A good friend of mine who is the mum of one of the young women I mentor asked me to write this piece after she had witnessed another parent of an autistic teen post negative things about their child on social media without the teen’s consent. The content was something I can imagine the young person would have found monumentally embarrassing.
Sadly if I recounted every instance where someone who should be a responsible adult belittles an autistic child or young person who is standing right next to them it would make quite a long and unpleasant book. This stuff is sadly so common. Once I sat next to a mum and young autistic boy at an autism awareness morning tea I was speaking at. I heard a friend of the mum exclaim quite loudly ‘Oh you’re lucky. You only have one of three on the spectrum’. Quite how I didn’t name and shame that woman from the stage when I spoke was beyond me. That young boy heard it and I can only imagine what it did to his self-esteem and his sense of pride in who he was to be singled out as the worst of his siblings due to his autism.
On another occasion, very early in my advocacy career, I gave a talk at the annual general meeting of an autism support organisation. After my talk I found myself in conversation with a woman and her very quiet adult autistic daughter. The mum said quite loudly to me ‘My daughter doesn’t have any friends. How can I make her get friends?’ I must admit a few ideas went through my mind, many of them involving the mum moving to a different state from her daughter!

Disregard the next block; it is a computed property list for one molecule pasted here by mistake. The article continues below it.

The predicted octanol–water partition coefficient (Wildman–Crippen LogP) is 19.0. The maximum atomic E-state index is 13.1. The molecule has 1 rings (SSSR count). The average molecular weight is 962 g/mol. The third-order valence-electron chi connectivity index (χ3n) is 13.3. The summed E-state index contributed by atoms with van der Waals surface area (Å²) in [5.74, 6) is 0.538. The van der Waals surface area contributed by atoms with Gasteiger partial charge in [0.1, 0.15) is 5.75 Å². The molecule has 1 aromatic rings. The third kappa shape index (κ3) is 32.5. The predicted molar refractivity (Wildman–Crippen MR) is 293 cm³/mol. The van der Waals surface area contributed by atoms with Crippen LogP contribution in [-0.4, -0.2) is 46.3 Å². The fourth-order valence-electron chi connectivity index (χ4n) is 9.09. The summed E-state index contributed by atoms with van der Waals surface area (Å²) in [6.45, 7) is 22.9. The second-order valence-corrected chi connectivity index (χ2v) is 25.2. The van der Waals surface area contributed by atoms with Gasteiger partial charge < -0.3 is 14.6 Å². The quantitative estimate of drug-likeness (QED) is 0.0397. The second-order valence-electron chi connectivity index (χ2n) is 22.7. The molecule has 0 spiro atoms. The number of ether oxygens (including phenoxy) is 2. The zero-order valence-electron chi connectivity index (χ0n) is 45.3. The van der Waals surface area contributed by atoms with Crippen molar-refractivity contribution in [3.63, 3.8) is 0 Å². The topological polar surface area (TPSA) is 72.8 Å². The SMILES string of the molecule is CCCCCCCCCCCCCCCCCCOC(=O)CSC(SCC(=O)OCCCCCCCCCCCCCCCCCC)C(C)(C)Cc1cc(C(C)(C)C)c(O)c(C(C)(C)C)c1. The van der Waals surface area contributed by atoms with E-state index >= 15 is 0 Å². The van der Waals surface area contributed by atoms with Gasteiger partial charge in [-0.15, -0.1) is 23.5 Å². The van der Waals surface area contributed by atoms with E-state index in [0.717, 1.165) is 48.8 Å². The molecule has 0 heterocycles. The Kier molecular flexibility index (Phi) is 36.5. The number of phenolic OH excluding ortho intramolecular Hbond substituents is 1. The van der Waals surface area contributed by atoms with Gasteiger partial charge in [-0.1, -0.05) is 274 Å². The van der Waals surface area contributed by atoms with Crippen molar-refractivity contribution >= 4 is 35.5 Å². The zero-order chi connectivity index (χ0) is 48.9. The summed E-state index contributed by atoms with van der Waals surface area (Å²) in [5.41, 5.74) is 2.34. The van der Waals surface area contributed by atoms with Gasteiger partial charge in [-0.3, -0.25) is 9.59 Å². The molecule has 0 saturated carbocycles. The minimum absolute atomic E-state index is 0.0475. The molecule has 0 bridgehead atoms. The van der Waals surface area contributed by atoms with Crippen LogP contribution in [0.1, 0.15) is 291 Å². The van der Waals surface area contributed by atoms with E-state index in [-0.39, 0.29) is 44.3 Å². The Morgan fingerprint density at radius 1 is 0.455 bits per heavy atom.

While these are quite clear cut cases of unhelpful parental behaviour, there is a wide range of these sorts of things. People posting their child having a meltdown on social media, people talking to their friends about embarrassing or apparently odd things their autistic child does while this child is standing right next to them are at the extreme end. Many of us say things in an argument that we regret, but that is quite different to this sort of invalidation and belittling and in fact, I think the two sorts of behaviour come from a different place.
Belittling and invalidation by parents seems to stem from a lack of seeing their autistic children as an individual with their own feelings, needs and personality. I think this negative behaviour often comes from a predominantly negative perception of their child. It seems like a manifestation of the idea that the autistic child is responsible for all the parent’s stress, misery, difficulties and inability to socialise or do other things they enjoy. The usual parental response is to support, care for and defend their child against attacks from others. For the ‘shaming’ parents, the opposite seems to be the case – like they take on the world’s judgement of their child. I imagine this behaviour may be committed by people with a lack of insight who truly believe ‘autism’ is responsible for all their family’s problems, but the impact on their child can be severe.